Owners sometimes take lax attitude to fixing known problems.
By Jerry Hirsch
Los Angeles Times Posted Jan. 3, 2015 @ 2:00 am
Los Angeles Times Posted Jan. 3, 2015 @ 2:00 am
LOS ANGELES – Each day, attorney Terry Harris sets out in his trusty 2002 Honda Civic, which has 150,000 miles – and has been recalled for a variety of defects considered dangerous by safety regulators.
Two are for air bags that can explode, sending shrapnel into the cabin. Another aims to fix a wiring problem that could make the headlights shut off suddenly.
“I think probability works in my favor. I don’t feel that it is urgent,” Harris said. “If I ever take the car into the dealership, I will get it fixed. But it is not at the top of my things-to-do list.”
Automakers recalled about 60 million vehicles in the U.S. in 2014, almost double the previous record set a decade ago.
But as many as 35 million of these vehicles have not been repaired, according to some estimates – even though many have defects that have been linked to multiple fatalities.
“Any vehicle that is unrepaired is a risk,” said David Friedman, the National Highway Traffic Safety Administration’s deputy administrator.
GM has repaired a little more than 60 percent of almost 2 million older cars equipped with a defective ignition switch linked to at least 42 deaths. But that leaves about 700,000 unrepaired cars on U.S. roads. At any minute, the ignition switch can shift off, causing the driver to lose control.
It’s not the only potentially deadly problem. About 14 million vehicles from Honda, Toyota, Nissan, BMW, Ford, Chrysler and other brands were recalled in 2014 because they have defective Takata air bag inflators. In a crash, the air bags can fail to deploy correctly and will shoot metal fragments inside the car.
The problem is connected to at least five deaths, according to the Center for Auto Safety. Less than 10 percent have been fixed, said Clarence Ditlow, the center’s executive director.
Automakers have repaired only about 40 percent of all vehicles recalled in the U.S. in 2014, leaving more than 35 million vehicles with uncorrected defects, he said.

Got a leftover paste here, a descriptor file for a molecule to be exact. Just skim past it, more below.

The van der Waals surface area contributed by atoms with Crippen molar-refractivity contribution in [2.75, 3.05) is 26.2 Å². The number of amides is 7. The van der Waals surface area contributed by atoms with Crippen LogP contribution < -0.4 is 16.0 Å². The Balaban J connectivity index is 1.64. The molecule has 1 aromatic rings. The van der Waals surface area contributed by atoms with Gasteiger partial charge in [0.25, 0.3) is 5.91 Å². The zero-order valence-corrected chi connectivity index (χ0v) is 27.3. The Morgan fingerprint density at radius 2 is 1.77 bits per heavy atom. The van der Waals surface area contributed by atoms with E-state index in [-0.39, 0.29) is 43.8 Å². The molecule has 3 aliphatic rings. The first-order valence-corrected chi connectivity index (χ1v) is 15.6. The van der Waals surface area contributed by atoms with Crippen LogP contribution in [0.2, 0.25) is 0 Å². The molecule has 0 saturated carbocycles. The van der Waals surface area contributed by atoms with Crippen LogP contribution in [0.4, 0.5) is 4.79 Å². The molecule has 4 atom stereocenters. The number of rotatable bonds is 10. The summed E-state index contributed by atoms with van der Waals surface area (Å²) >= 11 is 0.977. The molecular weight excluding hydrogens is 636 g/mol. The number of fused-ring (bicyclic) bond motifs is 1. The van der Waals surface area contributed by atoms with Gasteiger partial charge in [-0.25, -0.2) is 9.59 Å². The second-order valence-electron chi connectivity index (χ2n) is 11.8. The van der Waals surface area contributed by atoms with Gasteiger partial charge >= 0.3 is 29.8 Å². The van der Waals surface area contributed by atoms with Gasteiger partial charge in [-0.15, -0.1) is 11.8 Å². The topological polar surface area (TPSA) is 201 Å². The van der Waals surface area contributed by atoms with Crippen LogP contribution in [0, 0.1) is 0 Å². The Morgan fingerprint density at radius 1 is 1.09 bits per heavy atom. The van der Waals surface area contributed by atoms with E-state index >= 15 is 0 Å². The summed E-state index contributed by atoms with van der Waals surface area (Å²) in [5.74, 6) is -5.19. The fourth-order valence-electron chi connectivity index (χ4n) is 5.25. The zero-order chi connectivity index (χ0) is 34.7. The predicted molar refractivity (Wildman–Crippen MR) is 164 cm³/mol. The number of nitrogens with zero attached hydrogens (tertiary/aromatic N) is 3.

“There’s no doubt someone else is going to die,” Ditlow said.
Some vehicles don’t get fixed because people decide their car is running well, and they don’t want to take the time, Friedman said. Others never learn of the recall.
“How do you target people who don’t have English as their primary language, who are not on Facebook or Twitter?” Friedman asked. “We have to start thinking about marketing recalls in the same way automakers sell new cars.”
That’s what GM is trying to do. The automaker is dealing with one of the biggest recall scandals in automotive history – and being investigated by the Department of Justice, Congress and NHTSA for not recalling the cars with the ignition switch problem much earlier.
Judging from the $1.2 billion federal fine Toyota paid out in 2014 – after admitting that it misled regulators and consumers about recalls – GM is likely to pay a similarly high penalty. Already, it has set up a compensation fund expected to pay hundreds of millions of dollars to those injured in crashes or to survivors of those killed.
“We have used every possible communications channel to try to motivate people to bring their vehicles in,” said Ryndee Carney, a GM spokeswoman.
First there were traditional methods: direct mail, telephone calls and asking dealers to reach out to their customers. There’s also been pervasive news coverage, including congressional hearings and NHTSA announcements.
The automaker also tapped “big data” to reach people. It shared owner names and car registration data for unrepaired vehicles with Tustin data marketing firm Acxiom. Acxiom then used the information to post messages on how to get the car repaired on the individual’s Facebook page or while they were playing online games such as Candy Crush Saga or Words with Friends, Carney said.
These efforts helped GM get 60 percent of the cars repaired in about nine months, one of the best rates among large recalls in such a time period, Friedman said.
All automakers should adopt GM’s approach, Friedman said.
Other strategies could get cars repaired more quickly, Ditlow said.
State departments of motor vehicles should have a digital tie-in to the NHTSA’s federal database, notifying state officials if a car being registered has an outstanding recall repair, Ditlow said. They then could force the owner to repair the car being registering, he said.
Additionally, insurance companies might look up a vehicle’s recall history when someone purchases or renews coverage, then ask owners to make repairs. Ditlow said. Requiring used-car dealers to make sure any recall work is completed before selling a vehicle would also take defective cars off the road, he said.
“Every little thing helps,” Ditlow said.